Aljazeera's correspondent in Beirut reported that the Lebanese follow-up committee affiliated to the pro-government Ain-al-Tina, held a meeting headed by Parliament Speaker Nabih Barri on Thursday.
In a statement, the meeting called for reviving national dialogue and beginning consultations to form a national unity government to include all sections of the Lebanese political spectrum, Aljazeera learned.
Political sources said Syrian-backed Lebanese officials were waiting for the results of direct contacts between Damascus, which is under increasing pressure to quit Lebanon, and several Arab countries before deciding on the shape of the new cabinet.
Opposition protests have put
pressure on the Lebanese pound
The pro-Syrian government of Prime Minister Umar Karami was forced to quit this week after huge protests in Beirut, leaving officials with a complex search for a new head of government.
"The shortest and most effective routes for national dialogue are ... the formation of a national unity government that includes the various political trends in the country," the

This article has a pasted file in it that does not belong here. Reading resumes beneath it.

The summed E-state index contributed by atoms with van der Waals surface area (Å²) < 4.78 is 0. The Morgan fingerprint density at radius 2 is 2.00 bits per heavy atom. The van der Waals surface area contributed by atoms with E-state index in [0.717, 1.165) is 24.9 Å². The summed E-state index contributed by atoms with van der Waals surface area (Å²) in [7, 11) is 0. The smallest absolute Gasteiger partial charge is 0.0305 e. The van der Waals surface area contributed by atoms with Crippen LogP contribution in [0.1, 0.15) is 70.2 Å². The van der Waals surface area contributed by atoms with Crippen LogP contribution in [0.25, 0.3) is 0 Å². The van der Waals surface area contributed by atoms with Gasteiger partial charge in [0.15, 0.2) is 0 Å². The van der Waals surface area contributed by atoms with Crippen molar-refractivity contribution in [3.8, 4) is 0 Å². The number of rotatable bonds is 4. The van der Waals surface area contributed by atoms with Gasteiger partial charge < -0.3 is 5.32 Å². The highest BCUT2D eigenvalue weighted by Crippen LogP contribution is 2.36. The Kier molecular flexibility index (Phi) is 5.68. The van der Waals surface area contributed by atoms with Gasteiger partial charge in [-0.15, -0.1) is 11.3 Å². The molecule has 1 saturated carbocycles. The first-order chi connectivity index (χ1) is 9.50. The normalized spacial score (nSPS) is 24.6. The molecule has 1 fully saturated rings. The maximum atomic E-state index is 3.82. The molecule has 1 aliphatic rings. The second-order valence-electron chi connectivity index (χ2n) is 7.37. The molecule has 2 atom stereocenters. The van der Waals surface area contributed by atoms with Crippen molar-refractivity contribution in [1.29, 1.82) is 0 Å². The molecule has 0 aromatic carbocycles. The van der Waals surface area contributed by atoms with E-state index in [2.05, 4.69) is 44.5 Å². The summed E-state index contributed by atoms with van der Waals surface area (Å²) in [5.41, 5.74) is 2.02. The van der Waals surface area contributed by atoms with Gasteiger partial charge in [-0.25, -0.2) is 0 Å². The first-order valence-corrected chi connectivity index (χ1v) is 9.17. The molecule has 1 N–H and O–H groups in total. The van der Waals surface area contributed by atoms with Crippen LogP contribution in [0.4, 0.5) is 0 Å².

meeting of loyalist groups said in the statement.
It also blamed opposition protests for pressure on the Lebanese pound in the local market that has forced the central bank to sell hundreds of millions of dollars to keep it stable.
The opposition on Wednesday demanded Syrian troops and intelligence agents leave their country and Syrian-backed Lebanese security chiefs resign.
It said pro-Syrian President Emile Lahud must accept the demands before it would join any discussions on forming a new government, whose members should not be candidates at a general election in May.
"The delay in the formation of the new government is because officials are waiting for a green light from Syria..."
The opposition said it wanted Syrian President Bashar al-Asad to issue the pullout order personally.
There was no comment from Damascus, Lahud or loyalists to the demands. Lahud has not yet set a date for consultations with parliamentary deputies, a compulsory step before naming a prime minister-designate.
"The delay in the formation of the new government is because officials are waiting for a green light from Syria as a result of its understanding with Arab sides," a political source familiar with the deliberations in Beirut said.